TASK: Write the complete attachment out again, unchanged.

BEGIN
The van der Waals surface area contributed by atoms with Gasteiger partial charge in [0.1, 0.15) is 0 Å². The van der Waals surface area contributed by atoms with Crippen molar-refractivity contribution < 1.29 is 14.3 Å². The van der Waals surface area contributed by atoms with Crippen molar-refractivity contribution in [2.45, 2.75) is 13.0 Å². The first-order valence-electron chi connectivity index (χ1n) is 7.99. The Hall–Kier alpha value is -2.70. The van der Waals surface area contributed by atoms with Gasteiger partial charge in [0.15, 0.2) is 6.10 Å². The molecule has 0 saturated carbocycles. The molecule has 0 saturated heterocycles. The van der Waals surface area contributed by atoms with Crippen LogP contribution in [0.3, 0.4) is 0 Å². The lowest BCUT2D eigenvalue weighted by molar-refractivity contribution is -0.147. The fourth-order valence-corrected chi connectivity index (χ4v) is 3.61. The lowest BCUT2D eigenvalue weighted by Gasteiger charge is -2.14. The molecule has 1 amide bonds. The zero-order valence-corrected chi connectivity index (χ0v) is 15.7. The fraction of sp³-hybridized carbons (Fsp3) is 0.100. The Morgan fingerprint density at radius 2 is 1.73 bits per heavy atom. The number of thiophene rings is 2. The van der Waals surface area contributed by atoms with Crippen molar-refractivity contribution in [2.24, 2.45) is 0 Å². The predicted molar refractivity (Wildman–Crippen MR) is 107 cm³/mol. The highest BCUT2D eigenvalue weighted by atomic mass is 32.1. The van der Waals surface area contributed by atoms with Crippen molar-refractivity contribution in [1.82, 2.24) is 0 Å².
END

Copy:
The van der Waals surface area contributed by atoms with Gasteiger partial charge in [0.1, 0.15) is 0 Å². The van der Waals surface area contributed by atoms with Crippen molar-refractivity contribution < 1.29 is 14.3 Å². The van der Waals surface area contributed by atoms with Crippen molar-refractivity contribution in [2.45, 2.75) is 13.0 Å². The first-order valence-electron chi connectivity index (χ1n) is 7.99. The Hall–Kier alpha value is -2.70. The van der Waals surface area contributed by atoms with Gasteiger partial charge in [0.15, 0.2) is 6.10 Å². The molecule has 0 saturated carbocycles. The molecule has 0 saturated heterocycles. The van der Waals surface area contributed by atoms with Crippen LogP contribution in [0.3, 0.4) is 0 Å². The lowest BCUT2D eigenvalue weighted by molar-refractivity contribution is -0.147. The fourth-order valence-corrected chi connectivity index (χ4v) is 3.61. The lowest BCUT2D eigenvalue weighted by Gasteiger charge is -2.14. The molecule has 1 amide bonds. The zero-order valence-corrected chi connectivity index (χ0v) is 15.7. The fraction of sp³-hybridized carbons (Fsp3) is 0.100. The Morgan fingerprint density at radius 2 is 1.73 bits per heavy atom. The number of thiophene rings is 2. The van der Waals surface area contributed by atoms with Crippen molar-refractivity contribution in [2.24, 2.45) is 0 Å². The predicted molar refractivity (Wildman–Crippen MR) is 107 cm³/mol. The highest BCUT2D eigenvalue weighted by atomic mass is 32.1. The van der Waals surface area contributed by atoms with Crippen molar-refractivity contribution in [1.82, 2.24) is 0 Å².